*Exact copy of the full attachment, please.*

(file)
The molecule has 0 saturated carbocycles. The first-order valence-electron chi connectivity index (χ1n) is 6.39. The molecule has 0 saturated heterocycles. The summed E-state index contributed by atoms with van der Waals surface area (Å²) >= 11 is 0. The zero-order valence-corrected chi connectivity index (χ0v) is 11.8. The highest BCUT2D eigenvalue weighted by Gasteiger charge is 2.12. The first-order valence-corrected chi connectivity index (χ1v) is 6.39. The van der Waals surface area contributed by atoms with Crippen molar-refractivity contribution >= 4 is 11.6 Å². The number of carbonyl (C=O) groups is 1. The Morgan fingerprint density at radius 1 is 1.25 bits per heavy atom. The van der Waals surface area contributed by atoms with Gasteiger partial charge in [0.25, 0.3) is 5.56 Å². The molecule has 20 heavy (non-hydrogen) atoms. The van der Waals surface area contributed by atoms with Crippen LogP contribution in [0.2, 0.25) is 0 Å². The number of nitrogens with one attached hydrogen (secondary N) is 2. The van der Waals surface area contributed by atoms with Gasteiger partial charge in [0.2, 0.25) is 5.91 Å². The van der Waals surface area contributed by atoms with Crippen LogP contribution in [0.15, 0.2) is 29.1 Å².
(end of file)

The molecule has 0 saturated carbocycles. The first-order valence-electron chi connectivity index (χ1n) is 6.39. The molecule has 0 saturated heterocycles. The summed E-state index contributed by atoms with van der Waals surface area (Å²) >= 11 is 0. The zero-order valence-corrected chi connectivity index (χ0v) is 11.8. The highest BCUT2D eigenvalue weighted by Gasteiger charge is 2.12. The first-order valence-corrected chi connectivity index (χ1v) is 6.39. The van der Waals surface area contributed by atoms with Crippen molar-refractivity contribution >= 4 is 11.6 Å². The number of carbonyl (C=O) groups is 1. The Morgan fingerprint density at radius 1 is 1.25 bits per heavy atom. The van der Waals surface area contributed by atoms with Gasteiger partial charge in [0.25, 0.3) is 5.56 Å². The molecule has 20 heavy (non-hydrogen) atoms. The van der Waals surface area contributed by atoms with Crippen LogP contribution in [0.2, 0.25) is 0 Å². The number of nitrogens with one attached hydrogen (secondary N) is 2. The van der Waals surface area contributed by atoms with Gasteiger partial charge in [0.2, 0.25) is 5.91 Å². The van der Waals surface area contributed by atoms with Crippen LogP contribution in [0.15, 0.2) is 29.1 Å².